Edition: Paperback
ISBN: 9780571302369
No of pages: 352

Other Editions: Paperback

Battling for News

£15.00 £12.00 (Paperback)

Anne Sebba presents a compelling history of the struggles of women to be admitted to professional journalism and so obtain the right to report from places where they were felt to have no place - most notably, war-zones. Sebba, herself a former Reuters reporter, recounts the evolution of the woman reporter, from Miss Wreford during the Risorgimento and Lady Florence Dixie at the Boer War, through pioneers such as Virginia Cowles and Martha Gellhorn, to the recent heroics of Marie Colvin, who is remembered in a new preface to the most recent edition.

New Preface

Please note that there are two editions of Battling for News available. The most recent edition (isbn 9780571302369) includes a new preface by the author.

Praise for Battling for News

'Faber is to be applauded for re-releasing this superb 1994 history of women reporters through its Faber Finds series ... with Sebba's new preface, highlighting particularly the appalling case of Lara Logan, sexually assaulted by a crowd while covering the uprising in Cairo. Sebba's history of women reporting abroad is a more positive one, though, tracing the careers of journalistic stars including Martha Gellhorn and Rebecca West, as well as the less well-known but no less heroic Clare Hollingworth (who used her smaller size to good effect to help squeeze through a crowd to a much-needed phone box), and Peggy Hull, the only woman to "approach professional recognition" during the First World War, when female reporters were not allowed accreditation.' Lesley McDowell, Independent on Sunday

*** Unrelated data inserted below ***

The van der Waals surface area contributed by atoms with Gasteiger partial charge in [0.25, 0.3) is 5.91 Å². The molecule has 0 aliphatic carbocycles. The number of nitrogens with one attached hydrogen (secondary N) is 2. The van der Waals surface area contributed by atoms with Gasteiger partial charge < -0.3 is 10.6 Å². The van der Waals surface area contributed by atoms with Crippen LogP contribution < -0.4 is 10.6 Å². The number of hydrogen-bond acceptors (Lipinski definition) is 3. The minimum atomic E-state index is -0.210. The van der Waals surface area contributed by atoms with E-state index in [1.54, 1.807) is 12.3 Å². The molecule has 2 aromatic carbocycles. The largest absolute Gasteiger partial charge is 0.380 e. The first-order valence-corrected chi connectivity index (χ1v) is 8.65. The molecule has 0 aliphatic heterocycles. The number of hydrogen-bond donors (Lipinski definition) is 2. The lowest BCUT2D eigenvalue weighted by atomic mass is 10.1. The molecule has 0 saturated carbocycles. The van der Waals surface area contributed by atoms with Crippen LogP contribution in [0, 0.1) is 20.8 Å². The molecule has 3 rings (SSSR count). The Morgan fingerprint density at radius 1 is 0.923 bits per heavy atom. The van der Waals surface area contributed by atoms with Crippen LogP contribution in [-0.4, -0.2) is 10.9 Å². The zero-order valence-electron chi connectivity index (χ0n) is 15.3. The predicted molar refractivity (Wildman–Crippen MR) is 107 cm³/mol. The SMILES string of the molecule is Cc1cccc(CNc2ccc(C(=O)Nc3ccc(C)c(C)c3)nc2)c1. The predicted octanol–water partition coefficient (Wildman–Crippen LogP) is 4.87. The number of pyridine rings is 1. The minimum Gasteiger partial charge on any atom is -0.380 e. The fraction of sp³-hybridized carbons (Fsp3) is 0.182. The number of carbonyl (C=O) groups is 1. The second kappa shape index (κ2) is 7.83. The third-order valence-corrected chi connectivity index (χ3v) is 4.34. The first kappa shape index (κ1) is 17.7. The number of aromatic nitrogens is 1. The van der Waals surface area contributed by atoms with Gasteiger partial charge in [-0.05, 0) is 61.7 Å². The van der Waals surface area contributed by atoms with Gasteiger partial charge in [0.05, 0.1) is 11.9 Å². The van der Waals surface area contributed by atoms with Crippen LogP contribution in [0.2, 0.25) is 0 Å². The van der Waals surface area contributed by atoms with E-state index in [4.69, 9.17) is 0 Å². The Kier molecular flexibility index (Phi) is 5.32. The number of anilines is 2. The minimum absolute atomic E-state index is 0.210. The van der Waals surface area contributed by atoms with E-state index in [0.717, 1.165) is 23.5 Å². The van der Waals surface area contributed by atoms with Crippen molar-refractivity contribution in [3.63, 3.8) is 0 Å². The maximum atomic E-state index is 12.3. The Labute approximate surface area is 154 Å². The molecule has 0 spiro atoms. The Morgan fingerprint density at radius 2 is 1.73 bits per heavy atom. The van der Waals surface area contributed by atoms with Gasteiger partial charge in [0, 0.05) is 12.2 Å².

'An important book because it contradicts the myths that is it harder for women to work in difficult situations; that women only report the hospitals and orphanages side of war; that it is easier to get hired in the first place.' Janine di Giovanni, Sunday Times

'Admirable [and] well-researched.' Jeremy Harding, London Review of Books

'Sebba presents a coherent picture of women fighting not only for their own rights but for the rights of newspaper readers.' Roy Greenslade, Guardian


Categorised as: Non-fiction
Sub-categories: History
Genres & Themes: Faber Finds; War; Reportage; Women; Journalism; Gender

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First published in June 1941, the original hardback blurb is worth quoting:

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'I had never met anything like her before', H. G. Wells wrote of meeting Rebecca West in 1913, 'and I doubt if there ever was ...

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